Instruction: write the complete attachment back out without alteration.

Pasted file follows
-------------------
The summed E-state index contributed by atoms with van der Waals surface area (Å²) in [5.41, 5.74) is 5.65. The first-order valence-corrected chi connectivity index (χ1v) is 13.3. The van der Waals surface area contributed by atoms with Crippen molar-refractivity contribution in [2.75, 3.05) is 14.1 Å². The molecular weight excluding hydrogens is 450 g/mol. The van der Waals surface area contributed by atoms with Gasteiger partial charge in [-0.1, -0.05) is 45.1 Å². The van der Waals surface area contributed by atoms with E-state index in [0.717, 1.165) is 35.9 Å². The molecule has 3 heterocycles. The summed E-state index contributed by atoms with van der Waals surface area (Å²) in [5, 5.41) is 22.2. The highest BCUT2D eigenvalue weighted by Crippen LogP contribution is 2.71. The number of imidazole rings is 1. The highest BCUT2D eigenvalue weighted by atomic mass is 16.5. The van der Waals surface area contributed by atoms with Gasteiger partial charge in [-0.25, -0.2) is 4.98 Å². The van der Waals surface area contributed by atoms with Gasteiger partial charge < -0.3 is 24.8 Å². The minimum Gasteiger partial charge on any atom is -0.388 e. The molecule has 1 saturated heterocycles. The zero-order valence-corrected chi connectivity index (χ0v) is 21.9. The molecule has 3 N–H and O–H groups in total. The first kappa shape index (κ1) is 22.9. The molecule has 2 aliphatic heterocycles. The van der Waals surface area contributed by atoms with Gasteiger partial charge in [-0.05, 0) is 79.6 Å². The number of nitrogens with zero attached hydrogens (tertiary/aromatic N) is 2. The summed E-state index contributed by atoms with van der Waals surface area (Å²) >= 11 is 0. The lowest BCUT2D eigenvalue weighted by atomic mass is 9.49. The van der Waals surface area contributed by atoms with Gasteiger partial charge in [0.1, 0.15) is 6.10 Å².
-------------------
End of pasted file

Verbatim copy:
The summed E-state index contributed by atoms with van der Waals surface area (Å²) in [5.41, 5.74) is 5.65. The first-order valence-corrected chi connectivity index (χ1v) is 13.3. The van der Waals surface area contributed by atoms with Crippen molar-refractivity contribution in [2.75, 3.05) is 14.1 Å². The molecular weight excluding hydrogens is 450 g/mol. The van der Waals surface area contributed by atoms with Gasteiger partial charge in [-0.1, -0.05) is 45.1 Å². The van der Waals surface area contributed by atoms with E-state index in [0.717, 1.165) is 35.9 Å². The molecule has 3 heterocycles. The summed E-state index contributed by atoms with van der Waals surface area (Å²) in [5, 5.41) is 22.2. The highest BCUT2D eigenvalue weighted by Crippen LogP contribution is 2.71. The number of imidazole rings is 1. The highest BCUT2D eigenvalue weighted by atomic mass is 16.5. The van der Waals surface area contributed by atoms with Gasteiger partial charge in [-0.25, -0.2) is 4.98 Å². The van der Waals surface area contributed by atoms with Gasteiger partial charge < -0.3 is 24.8 Å². The minimum Gasteiger partial charge on any atom is -0.388 e. The molecule has 1 saturated heterocycles. The zero-order valence-corrected chi connectivity index (χ0v) is 21.9. The molecule has 3 N–H and O–H groups in total. The first kappa shape index (κ1) is 22.9. The molecule has 2 aliphatic heterocycles. The van der Waals surface area contributed by atoms with Gasteiger partial charge in [-0.05, 0) is 79.6 Å². The number of nitrogens with zero attached hydrogens (tertiary/aromatic N) is 2. The summed E-state index contributed by atoms with van der Waals surface area (Å²) >= 11 is 0. The lowest BCUT2D eigenvalue weighted by atomic mass is 9.49. The van der Waals surface area contributed by atoms with Gasteiger partial charge in [0.1, 0.15) is 6.10 Å².